As mentioned already, a major feature of Warzone is the player creation facility. This allows you to create a vast array of wrestlers using a multitude of adjustable features. If you want to save time, it's also possible to generate random wrestlers, and this can produce some highly amusing results. When you've designed their physical appearance, you then need to give your wrestler a name, a theme tune (from a list provided), a moves arsenal (assigned from one of the wrestlers already present) and attributes. These include strength, speed and recovery time. Finally you need to decide whether your wrestler is going to be a 'goodie', someone that the crowd will cheer for, or a 'baddie' that the crowd will boo and jeer. Once this is done you can then save them to a memory card.
Several wrestlers can be stored on one card, and the card can be accessed by any controller. This allows you to have multiplayer games with custom players without needing more than one memory card.
The Final Event...
The gameplay in Warzone is fast, furious and great fun and there are a lot of nice touches in the game - in challenge mode, for instance, the players walk into the arena in front of a big screen and pose to their theme tune before the fight. The actual wrestling though is not very much different from that in WCW Vs NWO, although it looks a lot more impressive. This does mean that if you've got the THQ title and are a little bored of wrestling, you may not be quite so enthused about this one. It must be said though that the player creation section almost justifies the purchase price all on its own.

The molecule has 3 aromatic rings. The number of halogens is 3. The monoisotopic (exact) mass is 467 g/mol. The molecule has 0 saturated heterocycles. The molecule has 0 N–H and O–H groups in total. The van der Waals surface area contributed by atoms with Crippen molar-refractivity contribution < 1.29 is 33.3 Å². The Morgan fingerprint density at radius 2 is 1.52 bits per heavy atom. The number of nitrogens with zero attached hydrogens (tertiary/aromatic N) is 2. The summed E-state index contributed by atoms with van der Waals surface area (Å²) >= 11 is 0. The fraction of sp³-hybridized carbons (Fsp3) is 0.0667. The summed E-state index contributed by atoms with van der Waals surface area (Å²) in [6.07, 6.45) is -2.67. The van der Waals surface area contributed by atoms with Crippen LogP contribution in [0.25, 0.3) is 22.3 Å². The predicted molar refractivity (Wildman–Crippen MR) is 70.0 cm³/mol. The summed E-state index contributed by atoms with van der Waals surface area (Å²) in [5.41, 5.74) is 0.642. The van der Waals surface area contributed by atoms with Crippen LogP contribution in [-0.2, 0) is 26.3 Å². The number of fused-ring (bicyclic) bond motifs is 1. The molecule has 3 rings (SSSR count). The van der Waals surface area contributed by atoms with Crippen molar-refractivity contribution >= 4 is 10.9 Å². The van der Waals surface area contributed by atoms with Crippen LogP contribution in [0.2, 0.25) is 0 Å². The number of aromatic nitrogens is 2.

If you don't have any wrestling games yet then this is a must-buy and you should definitely look at adding it to your N64 software collection. If you've already got WCW vs NWO then it's probably best to give it a look first, and at least try out the player creation feature.
WWF War Zone DownloadsWWF War Zone download
Currently the best wrestling game, with all the WWF fighters and a superb 'create-a-wrestler' section. Great fun with four people
A fantastic fat-fest with high-res visuals, plenty of fighters, TV-chucking and a brilliant Create-a-Player mode. Best wrestling ever!
Wrestling at its best. Superb create-a-player mode.
It's the finest wrestling game on the N64, basically, Gorgeous hi-res visuals, plenty of play options, weapons, out of ring antics and a brilliant create-a-player-mode. It might not have quite as many wrestlers as WCW/NWO: Revenge, but it's clearly the better of the two.
To get extra characters, go to the main menu and press Top-C, A, A, B, Z.
A few weeks back, I reviewed WWF War Zone for the PlayStation. I thought that it was an excellent game so naturally I was excited about the N64 version. I knew that one of the biggest problems with the PSX version should be easily remedied with the power of the N64 version so things were looking good. As it turns out, this is virtually the same game as the PSX version with a few minor changes.
I am going to do things a little differently. Since the game modes and options are virtually identical to the PSX version, I am going to key on the differences between the versions instead of explaining the same thing over again. I hope that you do not find this unfair to the N64 version but I think that it will be more beneficial to use the space to explain the differences instead of saying the same thing over again. So, with that said, click here for an explanation of the game and the options available. When finished reading that, come on back and take a look at what does make the two versions different.